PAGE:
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Aleksandr Lukanshenko, The Other Dictator Behind The War In Ukraine

The "last dictator of Europe" has been the right hand of Vladimir Putin and a vital piece in the war in Ukraine

Alexander Lukashenko

Photo: kremlin.ru

LatinAmerican Post | Santiago Gómez Hernández

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Leer en español: Aleksandr Lukanshenko, el otro responsable de la guerra en Ucrania

Kyiv, the Ukrainian capital, is still holding out. Despite the Russian siege, the main city remains standing and has been a tough nut to crack for the Russian army. However, anyone looking at a map of the current conflict between Russia and Ukraine can see that even though Ukraine only has a border with Russia in the east, the troops approaching Kyiv have entered from the north. This is because the Russian army is advancing from Belarus.

Now why is Belarus serving as the hub for the campaign in Kyiv? The answer is the close friendship and union that exists, not only between Russians and Belarusians, but also between Alexander Lukashenko and Vladimir Putin. The Belarusian president is, possibly, the man closest to Putin on the international scene and today he is serving as an ally, although this also represents economic sanctions for his country.

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Since the beginning of the invasion of Ukraine, the European Commission has warned that it is also contemplating imposing sanctions against Belarus and Lukashenko, which could affect exports of fuel, tobacco, wood, cement, iron, among other products.

Who is Aleksandr Lukashenko, the man closest to Putin?

Aleksandr Lukashenko is considered by many to be the last dictator of Europe. This is because since 1994 he has been the only president in the history of Belarus and all national politics have fallen under him.

In his youth, Lukashenko was part of the Soviet troops, when Belarus was still part of the Soviet Union. He has always felt linked to maintaining a union of Soviet republics, and from his position in the Communist Party of Belarus, he voted against the dissolution of the USSR.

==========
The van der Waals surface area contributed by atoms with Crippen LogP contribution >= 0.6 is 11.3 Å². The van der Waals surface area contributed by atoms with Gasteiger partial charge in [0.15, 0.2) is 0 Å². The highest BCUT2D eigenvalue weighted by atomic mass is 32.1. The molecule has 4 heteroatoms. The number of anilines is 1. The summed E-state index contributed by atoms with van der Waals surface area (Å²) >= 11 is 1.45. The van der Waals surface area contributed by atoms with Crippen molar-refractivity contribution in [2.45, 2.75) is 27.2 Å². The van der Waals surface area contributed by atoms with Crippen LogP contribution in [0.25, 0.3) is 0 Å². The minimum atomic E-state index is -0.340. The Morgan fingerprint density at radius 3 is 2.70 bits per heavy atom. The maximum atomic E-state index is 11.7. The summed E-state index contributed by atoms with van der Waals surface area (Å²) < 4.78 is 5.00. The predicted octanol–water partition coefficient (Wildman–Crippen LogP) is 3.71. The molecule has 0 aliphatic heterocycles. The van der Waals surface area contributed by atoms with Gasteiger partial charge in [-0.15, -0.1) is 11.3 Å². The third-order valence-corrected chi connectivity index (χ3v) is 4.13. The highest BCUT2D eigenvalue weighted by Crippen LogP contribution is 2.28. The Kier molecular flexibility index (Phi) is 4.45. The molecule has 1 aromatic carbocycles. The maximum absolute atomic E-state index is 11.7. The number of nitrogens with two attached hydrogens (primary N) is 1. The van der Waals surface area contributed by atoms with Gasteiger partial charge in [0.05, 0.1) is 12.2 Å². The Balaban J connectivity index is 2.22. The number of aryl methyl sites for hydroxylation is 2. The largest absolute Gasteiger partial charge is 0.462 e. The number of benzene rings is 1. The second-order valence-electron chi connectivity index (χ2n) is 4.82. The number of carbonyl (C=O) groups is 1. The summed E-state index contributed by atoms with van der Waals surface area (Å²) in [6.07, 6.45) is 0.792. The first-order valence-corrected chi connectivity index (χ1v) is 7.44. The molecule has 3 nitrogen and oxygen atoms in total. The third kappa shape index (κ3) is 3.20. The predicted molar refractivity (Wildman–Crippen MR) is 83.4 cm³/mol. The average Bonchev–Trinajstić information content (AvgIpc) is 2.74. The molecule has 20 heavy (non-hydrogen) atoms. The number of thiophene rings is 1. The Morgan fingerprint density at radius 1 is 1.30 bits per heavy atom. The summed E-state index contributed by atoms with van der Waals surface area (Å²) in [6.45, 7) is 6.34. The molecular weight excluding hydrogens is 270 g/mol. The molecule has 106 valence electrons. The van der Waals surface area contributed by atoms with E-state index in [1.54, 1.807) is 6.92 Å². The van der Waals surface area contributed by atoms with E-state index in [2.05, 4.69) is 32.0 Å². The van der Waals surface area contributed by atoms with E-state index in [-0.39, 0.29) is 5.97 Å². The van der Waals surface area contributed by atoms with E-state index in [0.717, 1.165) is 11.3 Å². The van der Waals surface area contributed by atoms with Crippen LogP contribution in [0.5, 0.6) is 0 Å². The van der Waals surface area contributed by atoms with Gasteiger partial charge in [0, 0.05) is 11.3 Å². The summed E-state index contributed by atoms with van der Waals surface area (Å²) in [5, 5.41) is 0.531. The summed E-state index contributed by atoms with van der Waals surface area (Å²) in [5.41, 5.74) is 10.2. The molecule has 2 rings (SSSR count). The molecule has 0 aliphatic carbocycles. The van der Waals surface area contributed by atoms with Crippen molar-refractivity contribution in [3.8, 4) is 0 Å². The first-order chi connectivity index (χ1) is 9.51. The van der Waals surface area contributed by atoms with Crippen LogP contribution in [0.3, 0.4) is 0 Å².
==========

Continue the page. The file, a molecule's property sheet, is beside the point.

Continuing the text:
As soon as he came to power, he dedicated himself to forging an alliance with Russia and always being a key player in the pan-Slavic intentions of whoever was in power in his eastern neighbor. This is why in 1995, Belarus and Russia signed the State of the Union, which aims to unite both countries as a confederation that even contemplates a single currency. Although this treaty signed by Boris Yeltsin and Lukashenko has not yet been ratified or fulfilled, both parties are still interested.

Today, Lukanshenko is paying Putin for all the support the latter has given him. Since, were it not for his alliances and Russian support, the dictator could long ago have lost control of a country embedded in the middle of a continent that advocates democracy. Despite the pressure and sanctions that the European Union has been applying for decades, Russia has always been supportive of the Belarusian regime. 

Right through Belarus, is the passage of the gas pipeline that supplies energy to much of Western Europe. Although it is true that a similar decision also affects Russia, this has never caused a breakdown in the bilateral relations of these two countries.

Belarus could enter the war with Ukraine

Despite the fact that Belarus currently serves as a center and passageway for Russian troops to Ukraine, it could begin to play a much more prominent role and enter the conflict.

According to CNN , US and NATO officials warn that a more active role for Belarus in Ukraine is "increasingly likely". According to what was compiled by the media, Putin would need the help of his colleague.